This Monday, Sept. 24, 2018 photo, homes are under water along the flood waters of the Black River after Hurricane Florence in Currie, N.C. Monday Sept. 24, 2018. (Ken Blevins /The Star-News via AP)

The Latest: Red Cross says housing could be hard to find

September 25, 2018 - 12:32 pm

GEORGETOWN, S.C. (AP) — The Latest on flooding caused by former Hurricane Florence (all times local):

12:20 p.m.

Red Cross officials say that residents displaced by Hurricane Florence could face difficulty finding temporary housing because of storm damage and an already-tight rental housing market.

Red Cross Vice President of Operations and Logistics Brad Kieserman said that North Carolina's rental market was already tight before the storm. He said that much of the rental market in rural North Carolina was in homes and one-story structures that were susceptible to flooding damage.

He said that FEMA data indicates that tens of thousands of structures have been damaged by the storm.

He said that Red Cross shelters in North Carolina have about 1,700 people in them on Tuesday, down from a peak of 22,000. He said the number is in sync with state data because the Red Cross is operating virtually all shelters in the state now. He said about 200 people are in Red Cross-run shelters in South Carolina.

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12:20 p.m.

Funeral services are being held for the two women who drowned while being driven to a mental health facility in South Carolina through a flooded area.

An obituary notes that 43-year-old Nicolette Green will be buried Wednesday in Mill Hall, Pennsylvania. Services for 45-year-old Wendy Newton of Shalotte, North Carolina, are listed as happening Friday in Hamlet.

It took authorities more than 24 hours to recover the women's bodies from the Horry County Sheriff's Office van that was swept away last week in floodwaters in Marion County. Crews retrieved the van itself on Monday, nearly a week after the deaths.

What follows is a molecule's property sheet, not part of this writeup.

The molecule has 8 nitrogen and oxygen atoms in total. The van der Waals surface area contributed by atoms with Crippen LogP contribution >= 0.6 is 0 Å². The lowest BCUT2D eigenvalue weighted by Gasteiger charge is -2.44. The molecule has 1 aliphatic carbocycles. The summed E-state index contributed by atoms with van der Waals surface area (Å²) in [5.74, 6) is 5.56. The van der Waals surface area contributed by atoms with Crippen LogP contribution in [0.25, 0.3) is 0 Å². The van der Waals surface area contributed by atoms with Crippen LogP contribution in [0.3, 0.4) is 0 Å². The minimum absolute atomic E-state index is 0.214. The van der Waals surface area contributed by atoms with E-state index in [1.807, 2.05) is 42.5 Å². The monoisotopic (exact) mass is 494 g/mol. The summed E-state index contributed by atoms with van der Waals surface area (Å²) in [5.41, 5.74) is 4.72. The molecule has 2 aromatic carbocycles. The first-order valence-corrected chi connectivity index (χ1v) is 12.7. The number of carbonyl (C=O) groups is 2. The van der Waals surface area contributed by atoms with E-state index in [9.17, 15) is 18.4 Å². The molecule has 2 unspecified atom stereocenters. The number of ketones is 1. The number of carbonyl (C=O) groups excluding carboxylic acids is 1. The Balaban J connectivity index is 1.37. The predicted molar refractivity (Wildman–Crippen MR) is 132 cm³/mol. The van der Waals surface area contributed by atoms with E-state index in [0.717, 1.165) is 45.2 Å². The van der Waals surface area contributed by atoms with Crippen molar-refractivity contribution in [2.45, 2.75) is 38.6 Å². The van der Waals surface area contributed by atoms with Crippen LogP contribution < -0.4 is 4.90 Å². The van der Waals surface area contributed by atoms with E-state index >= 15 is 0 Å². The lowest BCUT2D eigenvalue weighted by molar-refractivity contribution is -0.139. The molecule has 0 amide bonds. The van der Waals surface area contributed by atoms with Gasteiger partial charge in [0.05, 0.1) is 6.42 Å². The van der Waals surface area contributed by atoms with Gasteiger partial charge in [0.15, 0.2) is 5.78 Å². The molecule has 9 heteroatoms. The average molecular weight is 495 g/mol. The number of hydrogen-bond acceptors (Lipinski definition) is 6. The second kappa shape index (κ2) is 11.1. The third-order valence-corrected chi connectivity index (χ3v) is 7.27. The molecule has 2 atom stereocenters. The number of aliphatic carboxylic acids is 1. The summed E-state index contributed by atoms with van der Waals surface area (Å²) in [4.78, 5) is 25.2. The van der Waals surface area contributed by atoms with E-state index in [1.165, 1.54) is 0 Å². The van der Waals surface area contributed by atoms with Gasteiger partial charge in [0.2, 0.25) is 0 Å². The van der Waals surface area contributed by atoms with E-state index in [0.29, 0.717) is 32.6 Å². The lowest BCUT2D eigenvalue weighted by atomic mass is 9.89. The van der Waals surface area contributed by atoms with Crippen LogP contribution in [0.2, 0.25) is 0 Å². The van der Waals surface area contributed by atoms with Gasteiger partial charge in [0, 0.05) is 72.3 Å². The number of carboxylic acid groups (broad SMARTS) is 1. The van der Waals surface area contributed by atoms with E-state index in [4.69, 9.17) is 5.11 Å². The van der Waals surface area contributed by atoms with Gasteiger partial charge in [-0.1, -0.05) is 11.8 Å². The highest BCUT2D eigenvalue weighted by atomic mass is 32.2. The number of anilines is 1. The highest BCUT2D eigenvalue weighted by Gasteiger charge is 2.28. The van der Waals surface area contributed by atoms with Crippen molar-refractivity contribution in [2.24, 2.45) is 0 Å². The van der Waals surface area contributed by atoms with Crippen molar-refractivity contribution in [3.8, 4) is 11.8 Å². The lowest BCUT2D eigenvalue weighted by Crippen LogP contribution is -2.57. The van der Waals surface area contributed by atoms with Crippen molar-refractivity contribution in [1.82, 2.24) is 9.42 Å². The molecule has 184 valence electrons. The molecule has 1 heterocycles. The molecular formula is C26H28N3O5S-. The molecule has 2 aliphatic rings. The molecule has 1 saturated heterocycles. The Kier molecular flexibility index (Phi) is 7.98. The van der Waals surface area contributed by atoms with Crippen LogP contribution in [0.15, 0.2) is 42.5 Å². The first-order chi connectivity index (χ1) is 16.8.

The two deputies driving the women were able to escape the sinking van. They have been placed on leave as the incident is investigated.

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12:20 p.m.

The flooding in northeastern South Carolina from Hurricane Florence is providing the ideal breeding ground for mosquitoes.

Horry County officials said in a news release Tuesday that they would begin spraying for mosquitoes Tuesday night and continuing on Wednesday and later this week.

The news release said the chemicals being used are approved by the Environmental Protection Agency and pose little risk for people or animals. But county officials say those with asthma or respiratory problems may want to stay inside with doors and windows closed during the spraying.

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12:20 p.m.

Sheriff's deputies in North Carolina are trying to determine whether the death of a man whose body was found in a ditch is related to Hurricane Florence.

News outlets reports the Wayne County Sheriff's Office said the body of 32-year-old Marcus Jamal Wiley was found by a landscaper who was cleaning up the area along U.S. 117 south of Goldsboro on Monday.

The sheriff's office said the ditch where the victim was found had been flooded for more than a week and the water had just receded.

An autopsy hasn't determined how Wiley died, and detectives are constructing a timeline.

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11:50 a.m.

Forecasters say a storm system off the coast of the Florence-battered Carolinas will dump even more rain on the already saturated states.

The National Hurricane Center said on its website Tuesday that a broad area of low pressure about 260 miles (420 kilometers) south of Cape Hatteras, North Carolina, is producing showers and thunderstorms on its north side. Forecasters said it could become a tropical depression Tuesday as it approaches the coast, and will dump rain on the coast regardless.

County officials have recommended that almost 8,000 people leave their homes — more than 10 percent of the population. Officials expect floodwaters to top several bridges, nearly cutting Georgetown County in two and leaving only one highway out during the expected crest early Thursday.

The hurricane center also warned of dangerous surf and rip currents along portions of the North Carolina coast on Tuesday.

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1 a.m.

Eleven days ago, Lee Gantt was at a Hurricane Florence party in her neighborhood in Georgetown, where the story is that some houses near the Sampit River haven't flooded since they were built before the American Revolution.

Gantt will spend Tuesday with sandbags, watching the nearby river rise from Florence's heavy rains and seeing if the luck finally runs out on her home built in 1737.

The Sampit is one of five rivers that reach the Atlantic Ocean in and near Georgetown on the South Carolina coast. And Hurricane Florence — which started with record rainfall in North Carolina — is expected to cause record flooding downriver in Georgetown County as its final act. The county has recommended almost 8,000 people leave their homes — more than 10 percent of the population.

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